UK lingerie brand Curvy Kate has gone viral by recreating a controversial Victoria’s Secret ad with ‘real’ women in the place of supermodels.

The lingerie brand has shot 10 of the contestants for its ‘Star In A Bra’ modeling search in a group shot that mimics the ‘Perfect Body’ ad released by Victoria’s Secret last year.

Victoria's Secret

That campaign proved so controversial that the iconic brand was forced to respond to the backlash and replace the ‘Perfect Body’ slogan with one that read: ‘A Body For Every Body’. (Given that every model in the Victoria’s Secret ad had a similar body type, it’s unclear how the new slogan actually fixed anything.)

Victoria's Secret

Responding to the public outcry for more realistic images of women in the media, Curvy Kate’s Star In A Bra competition gives shapely women from all over the world (including Australia) a chance to strut their stuff. Over 1000 women entered, and the top 10 finalists were featured in the mock Victoria’s Secret ad. The winner is due to be announced later this week.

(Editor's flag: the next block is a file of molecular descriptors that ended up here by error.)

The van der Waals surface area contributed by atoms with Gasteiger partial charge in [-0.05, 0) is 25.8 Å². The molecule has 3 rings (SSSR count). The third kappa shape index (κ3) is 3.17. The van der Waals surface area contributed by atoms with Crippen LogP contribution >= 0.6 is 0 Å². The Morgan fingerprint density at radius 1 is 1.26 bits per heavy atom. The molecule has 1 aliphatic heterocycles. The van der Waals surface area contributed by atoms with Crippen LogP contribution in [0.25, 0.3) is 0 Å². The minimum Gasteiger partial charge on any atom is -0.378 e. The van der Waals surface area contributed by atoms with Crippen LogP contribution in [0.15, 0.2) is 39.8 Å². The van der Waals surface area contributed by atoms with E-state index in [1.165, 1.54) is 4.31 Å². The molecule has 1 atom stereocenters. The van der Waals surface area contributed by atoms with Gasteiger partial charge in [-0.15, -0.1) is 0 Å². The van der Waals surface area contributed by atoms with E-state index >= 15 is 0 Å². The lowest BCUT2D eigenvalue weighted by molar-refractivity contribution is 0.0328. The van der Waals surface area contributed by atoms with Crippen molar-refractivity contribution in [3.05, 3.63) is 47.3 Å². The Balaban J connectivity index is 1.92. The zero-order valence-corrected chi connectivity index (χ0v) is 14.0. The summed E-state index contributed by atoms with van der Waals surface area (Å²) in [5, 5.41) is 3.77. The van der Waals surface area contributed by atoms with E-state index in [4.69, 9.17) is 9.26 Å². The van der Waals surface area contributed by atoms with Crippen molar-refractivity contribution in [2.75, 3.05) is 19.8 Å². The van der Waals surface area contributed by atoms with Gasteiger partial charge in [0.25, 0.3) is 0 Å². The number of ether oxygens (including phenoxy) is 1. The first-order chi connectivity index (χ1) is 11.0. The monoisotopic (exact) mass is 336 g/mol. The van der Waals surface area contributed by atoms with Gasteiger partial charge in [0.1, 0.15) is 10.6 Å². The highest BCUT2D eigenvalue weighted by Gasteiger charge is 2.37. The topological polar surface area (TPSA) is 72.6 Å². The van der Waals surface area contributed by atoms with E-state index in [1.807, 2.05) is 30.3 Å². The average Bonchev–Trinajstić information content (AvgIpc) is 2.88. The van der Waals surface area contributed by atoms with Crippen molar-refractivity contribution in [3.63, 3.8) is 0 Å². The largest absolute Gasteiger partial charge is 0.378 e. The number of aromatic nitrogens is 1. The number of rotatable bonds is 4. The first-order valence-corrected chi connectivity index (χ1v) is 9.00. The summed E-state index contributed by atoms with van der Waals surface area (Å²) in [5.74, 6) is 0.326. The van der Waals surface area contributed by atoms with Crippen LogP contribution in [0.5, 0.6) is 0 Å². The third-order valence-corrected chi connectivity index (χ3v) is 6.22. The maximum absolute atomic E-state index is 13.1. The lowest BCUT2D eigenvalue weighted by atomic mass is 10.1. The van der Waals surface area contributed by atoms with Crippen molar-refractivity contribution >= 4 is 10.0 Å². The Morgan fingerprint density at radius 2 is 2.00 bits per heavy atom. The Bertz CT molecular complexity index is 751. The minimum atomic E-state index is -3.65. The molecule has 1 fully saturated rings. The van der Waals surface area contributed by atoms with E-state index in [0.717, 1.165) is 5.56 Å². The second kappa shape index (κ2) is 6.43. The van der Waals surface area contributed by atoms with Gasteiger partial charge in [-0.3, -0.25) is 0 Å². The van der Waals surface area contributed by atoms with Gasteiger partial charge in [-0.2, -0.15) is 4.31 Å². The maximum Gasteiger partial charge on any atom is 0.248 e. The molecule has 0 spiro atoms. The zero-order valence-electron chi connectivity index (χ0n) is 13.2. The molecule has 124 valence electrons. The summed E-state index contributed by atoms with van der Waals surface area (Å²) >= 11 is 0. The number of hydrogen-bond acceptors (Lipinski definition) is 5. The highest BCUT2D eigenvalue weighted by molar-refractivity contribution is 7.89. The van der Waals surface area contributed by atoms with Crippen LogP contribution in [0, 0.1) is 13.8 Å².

“I love the idea of representing a brand that preaches diversity and body positivity,” says finalist Megan McGinn. “As a teenager I had some experience in the modeling world, however I was soon put off by derogatory comments photographers and stylists would make about my curves. I’ve always loved having an hourglass figure, but the industry made me question myself.”

Curvy Kate isn’t the only brand to take a well-intentioned swipe at Victoria’s Secret this week.

American lingerie company Lane Bryant has also swept social media with its #ImNoAngel campaign, which depicts a diverse range of women with different body shapes (in opposition to the Victoria’s Secret ‘Angels’ who frequent the label’s runway shows). Lane Bryant says it is “redefining sexy”, and has successfully encouraged women to share images of themselves using the hashtag.

Though Curvy Kate and Lane Bryant would traditionally be defined as ‘plus size’ brands, there is a clear shift away from that terminology within the fashion industry.

“The demographics are changing, and that is all the more reason to change perception and talk about it as ‘her size’, not ‘plus size’,” Lane Bryant CEO Linda Heasley told Bizwomen in February. “I wouldn’t want to call myself ‘plus size’.”

Australian Stefania Ferrario, considered a ‘plus size’ model, recently railed against the term on her Instagram account, kick-starting the #DropThePlus movement.

“I do NOT find this empowering,” she wrote. “I’m NOT proud to be called ‘plus’, but I AM proud to be called a ‘model’, that is my profession!”

What do you think of the Curvy Kate and Lane Bryant campaigns? Let us know in the comments below!